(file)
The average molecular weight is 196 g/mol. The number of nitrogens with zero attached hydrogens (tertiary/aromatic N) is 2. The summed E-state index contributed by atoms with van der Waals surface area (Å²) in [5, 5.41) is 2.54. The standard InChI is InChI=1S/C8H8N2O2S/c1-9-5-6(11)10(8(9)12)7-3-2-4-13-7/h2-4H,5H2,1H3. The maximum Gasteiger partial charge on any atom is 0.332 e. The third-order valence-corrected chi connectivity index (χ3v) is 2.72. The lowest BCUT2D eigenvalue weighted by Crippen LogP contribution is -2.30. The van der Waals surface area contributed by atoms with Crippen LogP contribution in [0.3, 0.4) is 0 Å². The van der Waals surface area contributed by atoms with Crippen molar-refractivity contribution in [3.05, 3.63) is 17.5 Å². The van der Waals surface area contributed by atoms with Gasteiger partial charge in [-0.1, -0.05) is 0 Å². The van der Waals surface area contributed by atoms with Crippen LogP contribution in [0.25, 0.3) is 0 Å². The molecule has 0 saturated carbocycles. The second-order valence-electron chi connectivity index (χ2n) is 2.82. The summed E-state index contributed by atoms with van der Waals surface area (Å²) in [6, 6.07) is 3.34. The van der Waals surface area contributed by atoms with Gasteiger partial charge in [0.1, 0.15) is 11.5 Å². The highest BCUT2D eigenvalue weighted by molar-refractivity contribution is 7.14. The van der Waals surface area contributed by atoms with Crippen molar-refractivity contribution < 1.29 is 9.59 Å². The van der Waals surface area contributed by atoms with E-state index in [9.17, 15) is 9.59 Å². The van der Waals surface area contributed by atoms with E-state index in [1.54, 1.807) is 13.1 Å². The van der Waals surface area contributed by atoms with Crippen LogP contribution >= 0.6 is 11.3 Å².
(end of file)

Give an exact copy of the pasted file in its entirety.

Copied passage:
The average molecular weight is 196 g/mol. The number of nitrogens with zero attached hydrogens (tertiary/aromatic N) is 2. The summed E-state index contributed by atoms with van der Waals surface area (Å²) in [5, 5.41) is 2.54. The standard InChI is InChI=1S/C8H8N2O2S/c1-9-5-6(11)10(8(9)12)7-3-2-4-13-7/h2-4H,5H2,1H3. The maximum Gasteiger partial charge on any atom is 0.332 e. The third-order valence-corrected chi connectivity index (χ3v) is 2.72. The lowest BCUT2D eigenvalue weighted by Crippen LogP contribution is -2.30. The van der Waals surface area contributed by atoms with Crippen LogP contribution in [0.3, 0.4) is 0 Å². The van der Waals surface area contributed by atoms with Crippen molar-refractivity contribution in [3.05, 3.63) is 17.5 Å². The van der Waals surface area contributed by atoms with Gasteiger partial charge in [-0.1, -0.05) is 0 Å². The van der Waals surface area contributed by atoms with Crippen LogP contribution in [0.25, 0.3) is 0 Å². The molecule has 0 saturated carbocycles. The second-order valence-electron chi connectivity index (χ2n) is 2.82. The summed E-state index contributed by atoms with van der Waals surface area (Å²) in [6, 6.07) is 3.34. The van der Waals surface area contributed by atoms with Gasteiger partial charge in [0.1, 0.15) is 11.5 Å². The highest BCUT2D eigenvalue weighted by molar-refractivity contribution is 7.14. The van der Waals surface area contributed by atoms with Crippen molar-refractivity contribution < 1.29 is 9.59 Å². The van der Waals surface area contributed by atoms with E-state index in [9.17, 15) is 9.59 Å². The van der Waals surface area contributed by atoms with E-state index in [1.54, 1.807) is 13.1 Å². The van der Waals surface area contributed by atoms with Crippen LogP contribution >= 0.6 is 11.3 Å².